Toyota 86 2.0 S Review: Automatic choice

Toyota 86 2.0 S Review: Automatic choice

OneShift Editorial Team
OneShift Editorial Team
06 Oct 2012
What we like:
pros
Dynamic and agile handling
pros
superb driving position
pros
that 86 nameplate
pros
slick gear change.
What we dislike:
cons
Needs more torque
cons
induction drone can be tiring to listen to
cons
not as affordable as we'd want it to be.

In base model S variant, the 86 is at its most affordable. The S is a noticeable $13k cheaper to buy than the GS but the question here is if it’s really a lesser alternative to the higher spec model or is it better value-for-money than the GS after all? On the outside, the S can immediately b marked out by its smaller 16-inch wheels, wrapped in 205/55 R16 rubber. The resr of the exterior is similar to the GS, right down to the rear diffuser and other design elements. The small 16-inch wheels though, do make the 86 less purposeful and sporty than models fitted with larger alloys.

Inside, the S makes do with a simpler instrument pack with less fanciful dials and without the GS’s digital speedometer within the centrally mounted rev counter. The S also doesn’t come with a push button start so the centre console mounted start button on the GS is no where to be found in here. S models with auto boxes also make do without the GS’s paddle shifters.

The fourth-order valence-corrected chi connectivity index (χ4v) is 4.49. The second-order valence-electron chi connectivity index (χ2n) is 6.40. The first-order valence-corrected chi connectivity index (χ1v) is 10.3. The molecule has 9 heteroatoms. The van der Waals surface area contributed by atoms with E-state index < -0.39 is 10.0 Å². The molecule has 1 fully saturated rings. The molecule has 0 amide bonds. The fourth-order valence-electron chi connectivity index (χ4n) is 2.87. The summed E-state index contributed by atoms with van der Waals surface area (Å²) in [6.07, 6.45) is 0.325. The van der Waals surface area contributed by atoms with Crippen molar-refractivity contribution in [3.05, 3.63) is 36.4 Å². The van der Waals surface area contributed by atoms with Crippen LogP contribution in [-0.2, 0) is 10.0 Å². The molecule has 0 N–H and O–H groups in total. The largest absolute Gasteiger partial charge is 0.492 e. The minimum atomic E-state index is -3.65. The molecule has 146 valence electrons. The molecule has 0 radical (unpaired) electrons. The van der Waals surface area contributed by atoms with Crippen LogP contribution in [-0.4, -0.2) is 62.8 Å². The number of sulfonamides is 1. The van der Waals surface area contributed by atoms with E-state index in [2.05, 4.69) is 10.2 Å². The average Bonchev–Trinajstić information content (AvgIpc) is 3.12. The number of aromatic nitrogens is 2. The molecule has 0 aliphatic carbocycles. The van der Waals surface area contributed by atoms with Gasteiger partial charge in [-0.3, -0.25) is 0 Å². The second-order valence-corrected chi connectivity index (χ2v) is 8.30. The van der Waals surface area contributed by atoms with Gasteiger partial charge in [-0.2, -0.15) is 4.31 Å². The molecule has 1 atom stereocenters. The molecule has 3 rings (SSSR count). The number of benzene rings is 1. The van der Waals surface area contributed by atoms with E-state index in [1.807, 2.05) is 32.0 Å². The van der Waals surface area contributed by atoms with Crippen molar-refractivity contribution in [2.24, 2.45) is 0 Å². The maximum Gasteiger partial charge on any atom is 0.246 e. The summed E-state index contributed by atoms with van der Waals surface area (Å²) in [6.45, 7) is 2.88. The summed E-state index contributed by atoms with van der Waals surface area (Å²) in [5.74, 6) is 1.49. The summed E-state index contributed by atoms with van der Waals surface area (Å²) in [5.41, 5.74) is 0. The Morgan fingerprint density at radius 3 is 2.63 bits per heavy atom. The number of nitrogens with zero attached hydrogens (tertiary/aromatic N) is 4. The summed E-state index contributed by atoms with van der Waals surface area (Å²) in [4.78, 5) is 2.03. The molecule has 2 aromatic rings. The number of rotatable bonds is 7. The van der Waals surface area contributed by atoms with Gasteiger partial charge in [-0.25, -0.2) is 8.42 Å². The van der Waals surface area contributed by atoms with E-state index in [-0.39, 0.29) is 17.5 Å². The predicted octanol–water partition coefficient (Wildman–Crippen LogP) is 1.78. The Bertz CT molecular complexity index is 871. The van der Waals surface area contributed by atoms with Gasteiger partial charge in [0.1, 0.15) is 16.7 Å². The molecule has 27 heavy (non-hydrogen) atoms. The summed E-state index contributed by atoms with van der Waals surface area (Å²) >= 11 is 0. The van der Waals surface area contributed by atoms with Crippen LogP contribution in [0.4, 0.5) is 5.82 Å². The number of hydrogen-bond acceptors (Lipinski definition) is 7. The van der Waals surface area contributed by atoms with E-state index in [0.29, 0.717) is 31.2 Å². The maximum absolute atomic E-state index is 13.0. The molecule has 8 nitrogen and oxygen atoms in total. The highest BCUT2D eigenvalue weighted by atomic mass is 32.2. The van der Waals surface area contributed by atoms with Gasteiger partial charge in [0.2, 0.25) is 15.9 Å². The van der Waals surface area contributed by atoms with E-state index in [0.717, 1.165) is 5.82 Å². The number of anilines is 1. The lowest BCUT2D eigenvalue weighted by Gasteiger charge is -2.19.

On the road, there are only minute differences between the S and GS. The latter feels sharper on turn in and this could be due to its larger and wider tyres. The S’s lack of LSD is hardly noticeable on the road too while ride is marginally better due to the smaller wheels. Most importantly though, the base model 86 still has overall dynamic feel, balance and fun factor as the more expensive models. Moreover, for those who have the intentions to modify and customises their 86s, the lack of standard kit and the small wheels will hardly matter at all.

Credits: Story and photos by Raymond Lai

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